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Disc 1

1. Lookin’ For Love - The Valentinos
2. Prisoner Of Love - Fabulous Four
3. Downtown - The Five Satins
4. I Just Want To Know - The Delacardos
5. I Know It’s Hard But It’s Fair - The 5 Royales
6. I Got My Eyes On You - The Clovers
7. If You Need Me, I'll Be There - The Laddins
8. Confession Of Love - The Del-Vikings
9. I Wonder (If Your Love Will Ever Belong To Me) - The Pentagons
10. One Day I'll Show You (I Really Love You) - The Radiants
11. (I Know) Your Love Has Gone Away - The Drapers
12. I’ll Kiss Your Teardrops Away - The Laddins
13. Nobody Loves Me Like You - The Flamingos
14. Spring Fever - The Velvets
15. For Sentimental Reasons - The Cleftones
16. This Is My Love - The Passions
17. A Fallen Tear - The Marcels
18. This Year’s ‘Mister New’ - The Videls
19. Moving On - The Dells
20. Greetings (This Is Uncle Sam) - The Valadiers

Disc 2

1. Breaking Hearts - Varetta & The Thomases
2. Lover Come Back To Me - The Cleftones
3. You’re Breaking My Heart - The Daylighters
4. The Watusi Wobble - The Profiles
5. Look At The Stars - The Bobbettes
6. I Love You - The Volumes
7. I’m The One - The Trilons
8. Disillusioned - The Tams
9. My Sugar Sugar - The 5 Royales
10. Hold Back The Tears - The Delacardos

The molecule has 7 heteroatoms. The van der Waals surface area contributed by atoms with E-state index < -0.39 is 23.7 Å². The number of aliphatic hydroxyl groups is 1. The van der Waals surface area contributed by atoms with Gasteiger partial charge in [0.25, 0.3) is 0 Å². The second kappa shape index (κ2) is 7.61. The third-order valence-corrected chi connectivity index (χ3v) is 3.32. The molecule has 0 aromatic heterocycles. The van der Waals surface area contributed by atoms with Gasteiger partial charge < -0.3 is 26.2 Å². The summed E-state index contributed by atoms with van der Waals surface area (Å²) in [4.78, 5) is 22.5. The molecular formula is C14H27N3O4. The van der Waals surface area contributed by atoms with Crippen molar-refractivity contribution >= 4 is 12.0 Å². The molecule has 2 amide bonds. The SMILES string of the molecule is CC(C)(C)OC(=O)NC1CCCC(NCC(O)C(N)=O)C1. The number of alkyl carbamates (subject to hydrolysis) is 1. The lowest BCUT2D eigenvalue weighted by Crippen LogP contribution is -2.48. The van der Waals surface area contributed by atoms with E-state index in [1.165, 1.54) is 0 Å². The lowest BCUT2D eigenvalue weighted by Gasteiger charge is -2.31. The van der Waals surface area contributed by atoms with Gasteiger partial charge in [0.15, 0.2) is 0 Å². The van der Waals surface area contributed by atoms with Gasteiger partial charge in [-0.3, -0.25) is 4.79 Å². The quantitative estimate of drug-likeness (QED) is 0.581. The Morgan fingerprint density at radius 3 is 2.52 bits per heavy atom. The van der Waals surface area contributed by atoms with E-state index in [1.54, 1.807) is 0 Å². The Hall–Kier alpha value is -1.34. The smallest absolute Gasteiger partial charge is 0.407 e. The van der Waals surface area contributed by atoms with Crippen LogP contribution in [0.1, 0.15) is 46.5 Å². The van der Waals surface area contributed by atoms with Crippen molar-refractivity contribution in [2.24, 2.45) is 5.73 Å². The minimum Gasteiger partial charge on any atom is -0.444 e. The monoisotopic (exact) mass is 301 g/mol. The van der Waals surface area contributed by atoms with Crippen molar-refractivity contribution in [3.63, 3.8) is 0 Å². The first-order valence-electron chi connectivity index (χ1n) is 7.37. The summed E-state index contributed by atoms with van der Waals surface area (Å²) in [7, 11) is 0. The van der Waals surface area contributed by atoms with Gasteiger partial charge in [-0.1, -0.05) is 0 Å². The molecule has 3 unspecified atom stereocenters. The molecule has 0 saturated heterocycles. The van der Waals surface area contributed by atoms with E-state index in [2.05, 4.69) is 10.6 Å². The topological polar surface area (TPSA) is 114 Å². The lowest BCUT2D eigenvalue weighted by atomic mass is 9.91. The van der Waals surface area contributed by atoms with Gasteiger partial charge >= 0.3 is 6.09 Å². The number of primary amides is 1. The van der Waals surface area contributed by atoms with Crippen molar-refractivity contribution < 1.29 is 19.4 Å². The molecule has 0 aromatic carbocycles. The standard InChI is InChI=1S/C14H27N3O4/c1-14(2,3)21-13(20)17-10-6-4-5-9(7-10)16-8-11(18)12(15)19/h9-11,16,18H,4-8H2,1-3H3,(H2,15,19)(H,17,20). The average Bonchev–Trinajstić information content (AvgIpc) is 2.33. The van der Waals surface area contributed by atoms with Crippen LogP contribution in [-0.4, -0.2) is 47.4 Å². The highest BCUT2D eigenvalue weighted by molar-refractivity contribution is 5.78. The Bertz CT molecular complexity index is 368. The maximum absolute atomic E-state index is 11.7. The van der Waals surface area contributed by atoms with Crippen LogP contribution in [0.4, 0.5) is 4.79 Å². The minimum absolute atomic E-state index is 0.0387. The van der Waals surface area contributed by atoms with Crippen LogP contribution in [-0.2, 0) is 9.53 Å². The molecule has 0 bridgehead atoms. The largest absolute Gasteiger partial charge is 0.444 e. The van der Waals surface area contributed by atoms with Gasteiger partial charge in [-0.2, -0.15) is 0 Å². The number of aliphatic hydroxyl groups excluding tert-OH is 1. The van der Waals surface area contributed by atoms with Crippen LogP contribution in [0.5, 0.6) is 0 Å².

11. Paradise - The Temptations
12. The Parade Of Broken Hearts - The Soul Brothers
13. There She Goes - The Cleftones
14. Sad Fool - The Rollettes
15. In My Younger Days - The Monarchs
16. Ko Ko Mo (I Love You So) - Gene & Eunice
17. Woe Is Me - The Cadillacs
18. ’Til The 13th Month - The Lions
19. Take A Giant Step (Walk On) - The Profiles
20. Just For Your Love - The Falcons

Essential Doo-Wop Soul

Artist VARIOUS ARTISTS

Format 2CD

Cat No NOT2CD709

Bar-Code 5060143497094

Availability: In stock

OR

The forgotten part of rock’n’roll was doo-wop, which was mostly associated with the large cities like New York, Chicago and Philadelphia.  But what is doo-wop? The Oxford English Dictionary calls it “a style of pop music marked by the use of close harmony vocals using nonsense phrases, originating in the US in the 1950s.” The abiding image of doo-wop is of four kids singing under a street lamp or in the doorway of an apartment block, probably black, and probably in Harlem. Although we now regard those three vocal groups as doo-wop, the singers would have been confused because, at the time, there was no such term. They considered themselves rock’n’roll or rhythm and blues, and the descriptive phrase ‘doo wop’ wasn’t created until 1969 for some radio broadcasts in New York. Today, many doowop fans collect the original 45s and some of them are worth thousands of dollars. This collection features 40 titles and the original singles are, in many cases, very valuable indeed. 

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